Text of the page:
Does Fasted Cardio Work?

Google+ Pinterest LinkedIn Tumblr +

A lot of people online are claiming to have lost fat from fasted cardio.  I don’t think people will ever stop arguing about its effectiveness, I thought I’d set the record straight and leave you both with what I found as far as the research (and there are studies to talk about) and my opinion.

Fasted Cardio 101

The name itself says it all. Fasted cardio is cardio that is done while training in a fasted state. You can do this in the morning (after waking up) or eight to twelve hours after eating. However, you cannot simply do this on an empty stomach and claim you’re training fasted. The sensation of an empty stomach depends on the person- for some, it could be an hour after eating, and in others, three. It takes eight to twelve hours to enter a fasted state, so choosing to do it in the late afternoon post-lunch doesn’t count as being in a fasted state. [1]

Fasted cardio is said to have originated in 1999 by famous bodybuilder Bill Phillips in his book Body for Life. In it, Phillips describes fasted training as a way to lower blood sugar and deplete glycogen (carb) stores, forcing the body to burn stored fat as energy to power through the workout. Phillips also claims it lowers insulin, which increases the fat burning. [2] Ultimately, the pre-req for training fasted is being in an actual state of fasting in order to train with low insulin so that the body can burn fat (instead of carbs).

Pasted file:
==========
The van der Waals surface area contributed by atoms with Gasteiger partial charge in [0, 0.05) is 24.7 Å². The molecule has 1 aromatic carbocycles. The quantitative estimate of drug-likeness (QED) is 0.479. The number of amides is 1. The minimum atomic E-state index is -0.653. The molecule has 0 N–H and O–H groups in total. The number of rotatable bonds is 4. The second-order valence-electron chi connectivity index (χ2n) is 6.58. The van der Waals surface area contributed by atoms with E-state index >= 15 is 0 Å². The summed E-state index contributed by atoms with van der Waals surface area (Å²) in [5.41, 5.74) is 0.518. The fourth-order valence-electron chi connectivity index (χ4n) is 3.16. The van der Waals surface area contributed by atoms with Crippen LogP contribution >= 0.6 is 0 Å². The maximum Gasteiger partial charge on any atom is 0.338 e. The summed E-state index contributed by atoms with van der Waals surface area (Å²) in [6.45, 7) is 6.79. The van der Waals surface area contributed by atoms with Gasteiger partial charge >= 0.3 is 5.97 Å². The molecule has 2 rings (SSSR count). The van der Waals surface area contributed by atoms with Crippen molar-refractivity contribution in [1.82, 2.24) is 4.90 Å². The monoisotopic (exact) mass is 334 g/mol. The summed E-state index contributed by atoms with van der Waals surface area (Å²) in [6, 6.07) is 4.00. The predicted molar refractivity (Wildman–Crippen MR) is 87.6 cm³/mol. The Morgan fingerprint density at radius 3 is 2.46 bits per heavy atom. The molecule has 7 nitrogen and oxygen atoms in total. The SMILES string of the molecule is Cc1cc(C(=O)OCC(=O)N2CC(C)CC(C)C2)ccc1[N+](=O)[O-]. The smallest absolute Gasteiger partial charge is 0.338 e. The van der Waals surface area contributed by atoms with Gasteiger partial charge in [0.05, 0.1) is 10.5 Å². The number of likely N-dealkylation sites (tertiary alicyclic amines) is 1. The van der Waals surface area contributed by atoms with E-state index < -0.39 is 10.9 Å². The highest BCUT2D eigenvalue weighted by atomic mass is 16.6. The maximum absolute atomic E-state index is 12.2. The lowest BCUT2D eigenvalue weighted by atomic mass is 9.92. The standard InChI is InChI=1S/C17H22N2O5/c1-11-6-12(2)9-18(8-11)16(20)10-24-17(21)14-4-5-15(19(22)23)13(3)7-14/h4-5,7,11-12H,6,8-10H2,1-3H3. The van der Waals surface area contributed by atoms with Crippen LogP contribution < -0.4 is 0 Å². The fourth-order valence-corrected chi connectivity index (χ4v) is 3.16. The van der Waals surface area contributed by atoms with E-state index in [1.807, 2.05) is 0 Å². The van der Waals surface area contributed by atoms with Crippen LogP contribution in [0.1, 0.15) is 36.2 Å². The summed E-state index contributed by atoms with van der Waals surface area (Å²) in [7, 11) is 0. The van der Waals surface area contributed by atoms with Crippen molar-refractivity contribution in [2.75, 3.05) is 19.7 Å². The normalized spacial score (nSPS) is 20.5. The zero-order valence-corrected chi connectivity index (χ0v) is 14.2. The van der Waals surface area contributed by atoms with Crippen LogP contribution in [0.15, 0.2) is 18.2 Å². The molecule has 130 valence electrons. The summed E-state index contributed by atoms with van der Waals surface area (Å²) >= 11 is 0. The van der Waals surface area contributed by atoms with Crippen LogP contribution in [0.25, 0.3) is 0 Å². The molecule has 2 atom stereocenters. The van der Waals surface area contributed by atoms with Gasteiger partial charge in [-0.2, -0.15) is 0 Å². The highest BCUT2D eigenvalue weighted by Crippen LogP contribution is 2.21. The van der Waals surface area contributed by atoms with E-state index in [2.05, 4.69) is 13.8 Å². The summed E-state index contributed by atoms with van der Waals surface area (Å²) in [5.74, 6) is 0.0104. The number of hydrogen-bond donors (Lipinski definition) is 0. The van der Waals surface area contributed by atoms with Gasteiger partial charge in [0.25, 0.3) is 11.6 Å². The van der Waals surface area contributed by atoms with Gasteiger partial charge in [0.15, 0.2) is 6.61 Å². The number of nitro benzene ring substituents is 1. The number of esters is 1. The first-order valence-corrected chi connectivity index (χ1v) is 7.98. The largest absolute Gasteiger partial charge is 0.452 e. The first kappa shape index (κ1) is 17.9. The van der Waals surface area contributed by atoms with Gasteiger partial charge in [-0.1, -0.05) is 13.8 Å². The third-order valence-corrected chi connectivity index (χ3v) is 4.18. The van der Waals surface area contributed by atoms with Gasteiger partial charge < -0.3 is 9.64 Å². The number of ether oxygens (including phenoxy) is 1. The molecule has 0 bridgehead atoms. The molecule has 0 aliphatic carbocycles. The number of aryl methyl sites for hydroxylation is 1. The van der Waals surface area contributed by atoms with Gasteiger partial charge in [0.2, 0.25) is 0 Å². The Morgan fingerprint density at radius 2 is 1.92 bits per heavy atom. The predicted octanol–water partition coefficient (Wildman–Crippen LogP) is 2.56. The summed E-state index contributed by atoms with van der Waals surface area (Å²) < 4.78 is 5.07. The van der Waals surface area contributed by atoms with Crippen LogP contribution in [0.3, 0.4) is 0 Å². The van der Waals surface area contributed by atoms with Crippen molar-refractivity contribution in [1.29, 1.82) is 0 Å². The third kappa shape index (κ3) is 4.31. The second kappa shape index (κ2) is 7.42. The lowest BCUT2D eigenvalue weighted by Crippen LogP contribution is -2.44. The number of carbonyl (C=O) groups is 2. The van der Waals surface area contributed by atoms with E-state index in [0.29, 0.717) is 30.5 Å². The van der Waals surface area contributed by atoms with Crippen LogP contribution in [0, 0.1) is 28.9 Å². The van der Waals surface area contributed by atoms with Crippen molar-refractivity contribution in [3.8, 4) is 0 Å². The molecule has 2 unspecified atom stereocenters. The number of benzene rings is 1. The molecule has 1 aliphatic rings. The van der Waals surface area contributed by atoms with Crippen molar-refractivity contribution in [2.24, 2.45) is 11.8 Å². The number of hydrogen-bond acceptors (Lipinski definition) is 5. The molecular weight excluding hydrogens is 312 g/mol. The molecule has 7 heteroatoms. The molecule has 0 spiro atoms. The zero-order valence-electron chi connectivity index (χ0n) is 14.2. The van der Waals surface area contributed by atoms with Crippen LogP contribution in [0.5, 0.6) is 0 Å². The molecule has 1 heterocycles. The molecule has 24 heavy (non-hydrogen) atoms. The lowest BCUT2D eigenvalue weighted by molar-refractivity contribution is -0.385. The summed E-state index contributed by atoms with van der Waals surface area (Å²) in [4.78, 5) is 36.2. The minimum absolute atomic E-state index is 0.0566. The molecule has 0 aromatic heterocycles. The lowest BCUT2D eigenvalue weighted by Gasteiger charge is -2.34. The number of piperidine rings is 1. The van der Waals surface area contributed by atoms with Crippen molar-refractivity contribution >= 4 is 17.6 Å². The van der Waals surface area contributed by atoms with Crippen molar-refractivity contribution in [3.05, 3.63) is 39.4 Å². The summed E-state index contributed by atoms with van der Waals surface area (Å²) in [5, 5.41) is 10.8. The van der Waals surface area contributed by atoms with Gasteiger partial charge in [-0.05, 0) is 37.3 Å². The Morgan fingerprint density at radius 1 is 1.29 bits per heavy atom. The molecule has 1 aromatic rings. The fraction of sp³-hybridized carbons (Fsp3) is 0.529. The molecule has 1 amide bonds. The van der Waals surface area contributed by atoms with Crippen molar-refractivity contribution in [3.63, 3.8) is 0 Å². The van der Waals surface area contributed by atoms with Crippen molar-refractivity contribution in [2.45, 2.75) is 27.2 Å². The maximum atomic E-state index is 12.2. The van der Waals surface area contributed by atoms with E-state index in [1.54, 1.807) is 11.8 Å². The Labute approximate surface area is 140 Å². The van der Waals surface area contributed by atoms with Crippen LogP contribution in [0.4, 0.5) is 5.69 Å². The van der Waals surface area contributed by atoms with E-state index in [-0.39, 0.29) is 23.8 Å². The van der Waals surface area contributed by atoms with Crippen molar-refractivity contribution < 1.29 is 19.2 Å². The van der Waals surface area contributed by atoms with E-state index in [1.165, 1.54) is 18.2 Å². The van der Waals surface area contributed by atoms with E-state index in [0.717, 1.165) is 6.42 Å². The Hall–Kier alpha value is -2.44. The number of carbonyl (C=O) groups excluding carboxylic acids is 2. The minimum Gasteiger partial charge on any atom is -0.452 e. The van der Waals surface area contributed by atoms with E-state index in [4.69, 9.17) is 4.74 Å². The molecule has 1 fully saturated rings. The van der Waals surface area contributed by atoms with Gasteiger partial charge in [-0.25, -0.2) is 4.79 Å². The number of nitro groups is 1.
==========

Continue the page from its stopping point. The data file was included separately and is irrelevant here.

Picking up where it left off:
OK, on paper this looks nice, but is there any proof? Let’s find out.

What the Research Says

Researchers intrigued by the concept of fasted training have put it to the test in several studies. In one, training while in a fasted state was shown to increase fat oxidation and lipolysis. In human terms, it increased the breakdown of fat cells for energy (which is the state of lipolysis) and the burning of this new energy by the cells (fat oxidation). The body was able to take stored fat and use it as energy. Make sense?